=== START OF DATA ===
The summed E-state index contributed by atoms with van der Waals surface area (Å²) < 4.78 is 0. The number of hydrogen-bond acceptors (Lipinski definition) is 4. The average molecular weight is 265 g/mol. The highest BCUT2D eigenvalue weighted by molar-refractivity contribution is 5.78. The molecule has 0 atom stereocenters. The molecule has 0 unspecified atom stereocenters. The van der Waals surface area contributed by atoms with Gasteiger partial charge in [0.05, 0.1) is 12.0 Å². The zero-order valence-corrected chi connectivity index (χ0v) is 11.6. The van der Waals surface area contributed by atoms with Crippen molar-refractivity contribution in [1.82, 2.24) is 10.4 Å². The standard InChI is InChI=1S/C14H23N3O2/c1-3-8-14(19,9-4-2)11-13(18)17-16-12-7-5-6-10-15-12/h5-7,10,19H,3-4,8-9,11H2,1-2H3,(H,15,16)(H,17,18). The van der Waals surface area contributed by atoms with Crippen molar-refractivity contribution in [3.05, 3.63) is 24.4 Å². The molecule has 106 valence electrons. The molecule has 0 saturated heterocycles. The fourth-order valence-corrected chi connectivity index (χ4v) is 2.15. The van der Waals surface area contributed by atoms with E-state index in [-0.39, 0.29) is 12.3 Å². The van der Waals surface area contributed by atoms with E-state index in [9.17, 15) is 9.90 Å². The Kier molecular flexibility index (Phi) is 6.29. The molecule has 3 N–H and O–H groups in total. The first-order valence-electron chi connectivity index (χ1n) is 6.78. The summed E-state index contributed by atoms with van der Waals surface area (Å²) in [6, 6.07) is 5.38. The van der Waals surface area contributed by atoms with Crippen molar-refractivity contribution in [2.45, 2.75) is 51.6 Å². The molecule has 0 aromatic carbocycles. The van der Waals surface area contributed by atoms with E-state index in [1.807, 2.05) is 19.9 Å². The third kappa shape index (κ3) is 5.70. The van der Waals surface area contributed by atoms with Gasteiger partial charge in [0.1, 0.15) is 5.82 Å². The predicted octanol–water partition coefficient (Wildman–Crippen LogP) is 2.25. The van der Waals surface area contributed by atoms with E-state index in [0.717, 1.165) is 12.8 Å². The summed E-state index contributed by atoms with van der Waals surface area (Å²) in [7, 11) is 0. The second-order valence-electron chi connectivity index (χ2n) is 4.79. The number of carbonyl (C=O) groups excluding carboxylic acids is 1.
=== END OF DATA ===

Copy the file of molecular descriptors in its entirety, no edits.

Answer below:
The summed E-state index contributed by atoms with van der Waals surface area (Å²) < 4.78 is 0. The number of hydrogen-bond acceptors (Lipinski definition) is 4. The average molecular weight is 265 g/mol. The highest BCUT2D eigenvalue weighted by molar-refractivity contribution is 5.78. The molecule has 0 atom stereocenters. The molecule has 0 unspecified atom stereocenters. The van der Waals surface area contributed by atoms with Gasteiger partial charge in [0.05, 0.1) is 12.0 Å². The zero-order valence-corrected chi connectivity index (χ0v) is 11.6. The van der Waals surface area contributed by atoms with Crippen molar-refractivity contribution in [1.82, 2.24) is 10.4 Å². The standard InChI is InChI=1S/C14H23N3O2/c1-3-8-14(19,9-4-2)11-13(18)17-16-12-7-5-6-10-15-12/h5-7,10,19H,3-4,8-9,11H2,1-2H3,(H,15,16)(H,17,18). The van der Waals surface area contributed by atoms with Crippen molar-refractivity contribution in [3.05, 3.63) is 24.4 Å². The molecule has 106 valence electrons. The molecule has 0 saturated heterocycles. The fourth-order valence-corrected chi connectivity index (χ4v) is 2.15. The van der Waals surface area contributed by atoms with E-state index in [-0.39, 0.29) is 12.3 Å². The van der Waals surface area contributed by atoms with E-state index in [9.17, 15) is 9.90 Å². The Kier molecular flexibility index (Phi) is 6.29. The molecule has 3 N–H and O–H groups in total. The first-order valence-electron chi connectivity index (χ1n) is 6.78. The summed E-state index contributed by atoms with van der Waals surface area (Å²) in [6, 6.07) is 5.38. The van der Waals surface area contributed by atoms with Crippen molar-refractivity contribution in [2.45, 2.75) is 51.6 Å². The molecule has 0 aromatic carbocycles. The van der Waals surface area contributed by atoms with E-state index in [1.807, 2.05) is 19.9 Å². The third kappa shape index (κ3) is 5.70. The van der Waals surface area contributed by atoms with Gasteiger partial charge in [0.1, 0.15) is 5.82 Å². The predicted octanol–water partition coefficient (Wildman–Crippen LogP) is 2.25. The van der Waals surface area contributed by atoms with E-state index in [0.717, 1.165) is 12.8 Å². The summed E-state index contributed by atoms with van der Waals surface area (Å²) in [7, 11) is 0. The second-order valence-electron chi connectivity index (χ2n) is 4.79. The number of carbonyl (C=O) groups excluding carboxylic acids is 1.